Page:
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Eur J Breast Health. 2018 Apr 1;14(2):64-71. doi: 10.5152/ejbh.2018.3978. eCollection 2018 Apr.

Breast Cancer Prevention: Current Approaches and Future Directions.

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1
University of Connecticut School of Medicine, Farmington, Connecticut, USA.

Abstract

The topic of breast cancer prevention is very broad. All aspects of the topic, therefore, cannot be adequately covered in a single review. The objective of this review is to discuss strategies in current use to prevent breast cancer, as well as potential approaches that could be used in the future. This review does not discuss early detection strategies for breast cancer, including breast cancer screening. The breast is the most common site among women worldwide of noncutaneous cancer. Many clinical and genetic factors have been found to increase a woman's risk of developing the disease. Current strategies to decrease a woman's risk of developing breast cancer include primary prevention, such as avoiding tobacco, exogenous hormone use and excess exposure to ionizing radiation, maintaining a normal weight, exercise, breastfeeding, eating a healthy diet and minimizing alcohol intake. Chemoprevention medications are available for those at high risk, though they are underutilized in eligible women. Mastectomy and/or bilateral oophorectomy are reasonable strategies for women who have deleterious mutations in genes that dramatically increase the risk of developing cancer in either breast. There are a variety of strategies in development for the prevention of breast cancer. Personalized approaches to prevent breast cancer that are being developed focus on advances in precision medicine, knowledge of the immune system and the tumor microenvironment and their role in cancer development. Advances in our understanding of how breast cancer develops are allowing investigators to specifically target populations who are most likely to benefit. Additionally, prevention clinical trials are starting to evaluate multi-agent cancer prevention approaches, with the hope of improved efficacy over single agents. Finally, there is a push to increase the use of chemopreventive agents with proven efficacy, such as tamoxifen and raloxifene, in the prevention of breast cancer.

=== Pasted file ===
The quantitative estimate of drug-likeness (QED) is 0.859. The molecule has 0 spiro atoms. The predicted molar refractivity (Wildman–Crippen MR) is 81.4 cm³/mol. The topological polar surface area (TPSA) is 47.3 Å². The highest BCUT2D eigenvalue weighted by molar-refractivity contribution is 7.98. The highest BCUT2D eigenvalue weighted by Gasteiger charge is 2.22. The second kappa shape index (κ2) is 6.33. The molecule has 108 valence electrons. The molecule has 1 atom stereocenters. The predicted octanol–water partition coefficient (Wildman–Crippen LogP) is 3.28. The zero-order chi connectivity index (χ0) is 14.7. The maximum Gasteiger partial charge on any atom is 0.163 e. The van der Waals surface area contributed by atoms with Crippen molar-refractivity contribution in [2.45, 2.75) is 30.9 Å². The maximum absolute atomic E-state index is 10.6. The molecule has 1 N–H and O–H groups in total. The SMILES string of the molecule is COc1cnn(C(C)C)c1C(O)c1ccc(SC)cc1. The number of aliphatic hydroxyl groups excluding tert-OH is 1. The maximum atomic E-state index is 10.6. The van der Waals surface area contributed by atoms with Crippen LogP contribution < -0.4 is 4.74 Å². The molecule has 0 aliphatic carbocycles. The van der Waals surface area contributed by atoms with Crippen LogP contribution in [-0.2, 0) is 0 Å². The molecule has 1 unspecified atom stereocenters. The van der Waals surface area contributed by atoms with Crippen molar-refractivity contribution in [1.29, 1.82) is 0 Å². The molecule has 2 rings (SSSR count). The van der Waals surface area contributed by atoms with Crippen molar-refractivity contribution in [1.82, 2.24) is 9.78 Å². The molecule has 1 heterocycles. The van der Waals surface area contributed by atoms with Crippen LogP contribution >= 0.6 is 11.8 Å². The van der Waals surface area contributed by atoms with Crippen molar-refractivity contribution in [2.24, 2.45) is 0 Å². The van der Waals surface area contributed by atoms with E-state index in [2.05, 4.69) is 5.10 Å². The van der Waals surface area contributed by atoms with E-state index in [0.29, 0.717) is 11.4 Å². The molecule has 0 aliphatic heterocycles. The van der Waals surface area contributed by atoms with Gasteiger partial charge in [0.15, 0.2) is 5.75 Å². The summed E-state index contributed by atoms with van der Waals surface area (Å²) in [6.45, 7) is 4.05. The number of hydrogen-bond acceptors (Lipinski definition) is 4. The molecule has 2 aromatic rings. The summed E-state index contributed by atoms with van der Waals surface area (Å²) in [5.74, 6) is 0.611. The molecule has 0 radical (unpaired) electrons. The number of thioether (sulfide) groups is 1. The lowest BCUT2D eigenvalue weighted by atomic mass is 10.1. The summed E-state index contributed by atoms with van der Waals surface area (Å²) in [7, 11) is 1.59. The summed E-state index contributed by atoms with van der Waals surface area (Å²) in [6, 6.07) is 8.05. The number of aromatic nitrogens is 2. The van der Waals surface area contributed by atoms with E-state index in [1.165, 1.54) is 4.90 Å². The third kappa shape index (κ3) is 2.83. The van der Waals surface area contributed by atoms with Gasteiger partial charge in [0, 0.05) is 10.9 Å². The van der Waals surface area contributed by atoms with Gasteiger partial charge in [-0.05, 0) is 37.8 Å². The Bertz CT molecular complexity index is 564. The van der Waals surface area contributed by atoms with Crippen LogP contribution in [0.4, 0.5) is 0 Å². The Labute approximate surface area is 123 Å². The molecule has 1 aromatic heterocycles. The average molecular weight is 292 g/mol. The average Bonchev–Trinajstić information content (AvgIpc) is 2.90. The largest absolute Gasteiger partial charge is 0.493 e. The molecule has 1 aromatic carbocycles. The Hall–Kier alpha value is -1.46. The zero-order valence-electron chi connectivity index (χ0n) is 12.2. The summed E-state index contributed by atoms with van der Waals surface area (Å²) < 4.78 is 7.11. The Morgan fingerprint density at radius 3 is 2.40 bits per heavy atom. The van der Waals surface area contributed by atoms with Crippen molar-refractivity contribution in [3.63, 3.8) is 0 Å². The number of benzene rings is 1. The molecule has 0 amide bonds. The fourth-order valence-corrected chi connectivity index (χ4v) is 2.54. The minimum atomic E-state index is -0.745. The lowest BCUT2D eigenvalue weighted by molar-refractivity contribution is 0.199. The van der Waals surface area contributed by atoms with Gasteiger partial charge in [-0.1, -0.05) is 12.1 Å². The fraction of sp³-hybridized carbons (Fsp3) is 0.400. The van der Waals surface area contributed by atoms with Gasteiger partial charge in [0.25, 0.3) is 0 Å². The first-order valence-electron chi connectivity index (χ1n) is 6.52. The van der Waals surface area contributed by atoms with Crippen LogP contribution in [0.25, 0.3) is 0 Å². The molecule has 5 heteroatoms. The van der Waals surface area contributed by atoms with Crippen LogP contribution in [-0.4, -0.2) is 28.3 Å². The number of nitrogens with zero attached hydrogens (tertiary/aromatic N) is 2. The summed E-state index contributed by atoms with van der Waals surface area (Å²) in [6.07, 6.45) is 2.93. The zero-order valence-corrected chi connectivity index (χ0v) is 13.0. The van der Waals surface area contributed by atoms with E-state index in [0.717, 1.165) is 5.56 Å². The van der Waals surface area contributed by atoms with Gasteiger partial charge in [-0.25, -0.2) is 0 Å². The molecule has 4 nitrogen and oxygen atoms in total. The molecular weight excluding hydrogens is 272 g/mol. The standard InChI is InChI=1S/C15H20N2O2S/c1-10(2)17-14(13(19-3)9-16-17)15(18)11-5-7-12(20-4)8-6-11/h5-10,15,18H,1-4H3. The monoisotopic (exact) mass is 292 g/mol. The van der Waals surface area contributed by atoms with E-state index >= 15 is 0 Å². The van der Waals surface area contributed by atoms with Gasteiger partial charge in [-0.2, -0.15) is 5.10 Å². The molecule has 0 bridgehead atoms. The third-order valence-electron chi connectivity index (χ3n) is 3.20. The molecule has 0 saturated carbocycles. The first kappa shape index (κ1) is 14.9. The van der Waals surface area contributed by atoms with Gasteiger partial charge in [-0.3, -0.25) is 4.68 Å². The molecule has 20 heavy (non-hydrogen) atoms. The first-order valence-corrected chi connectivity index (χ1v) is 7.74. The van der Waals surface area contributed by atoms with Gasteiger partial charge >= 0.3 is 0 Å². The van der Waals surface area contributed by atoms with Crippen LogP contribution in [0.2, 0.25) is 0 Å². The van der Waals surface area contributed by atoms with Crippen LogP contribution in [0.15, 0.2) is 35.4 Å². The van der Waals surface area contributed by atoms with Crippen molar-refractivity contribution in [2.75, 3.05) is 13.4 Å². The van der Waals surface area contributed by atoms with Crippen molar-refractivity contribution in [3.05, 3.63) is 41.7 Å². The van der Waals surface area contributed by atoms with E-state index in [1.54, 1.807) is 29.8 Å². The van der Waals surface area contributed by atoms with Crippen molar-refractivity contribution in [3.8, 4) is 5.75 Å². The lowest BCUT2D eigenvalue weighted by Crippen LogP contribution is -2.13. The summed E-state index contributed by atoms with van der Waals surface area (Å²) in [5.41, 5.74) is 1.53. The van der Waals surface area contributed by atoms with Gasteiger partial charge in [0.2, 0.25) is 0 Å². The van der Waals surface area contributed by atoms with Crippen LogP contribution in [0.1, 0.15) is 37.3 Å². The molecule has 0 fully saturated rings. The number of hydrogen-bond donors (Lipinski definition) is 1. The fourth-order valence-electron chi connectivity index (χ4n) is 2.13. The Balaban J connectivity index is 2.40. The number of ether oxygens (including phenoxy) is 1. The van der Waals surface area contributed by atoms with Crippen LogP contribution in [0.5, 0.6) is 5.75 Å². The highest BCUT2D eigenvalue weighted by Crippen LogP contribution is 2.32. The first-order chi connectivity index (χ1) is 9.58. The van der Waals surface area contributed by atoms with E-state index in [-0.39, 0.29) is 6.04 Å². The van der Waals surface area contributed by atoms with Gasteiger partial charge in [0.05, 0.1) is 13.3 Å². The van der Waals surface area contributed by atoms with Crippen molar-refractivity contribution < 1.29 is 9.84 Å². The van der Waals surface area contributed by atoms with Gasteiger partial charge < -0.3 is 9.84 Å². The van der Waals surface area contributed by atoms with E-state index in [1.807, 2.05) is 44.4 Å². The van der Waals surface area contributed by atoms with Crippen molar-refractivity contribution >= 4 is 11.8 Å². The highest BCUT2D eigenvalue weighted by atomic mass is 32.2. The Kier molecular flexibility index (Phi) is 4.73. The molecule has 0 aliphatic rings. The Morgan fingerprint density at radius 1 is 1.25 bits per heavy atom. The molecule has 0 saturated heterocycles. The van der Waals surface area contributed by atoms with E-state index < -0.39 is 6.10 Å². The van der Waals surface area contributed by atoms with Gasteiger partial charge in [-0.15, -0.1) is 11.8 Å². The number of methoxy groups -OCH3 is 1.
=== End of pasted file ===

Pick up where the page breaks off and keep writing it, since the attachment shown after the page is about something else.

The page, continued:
KEYWORDS:

Breast cancer; DNA; RNA; biomarkers; carbohydrates; proteins

Conflict of interest statement

Conflict of Interest: No conflict of interest was declared by the author.

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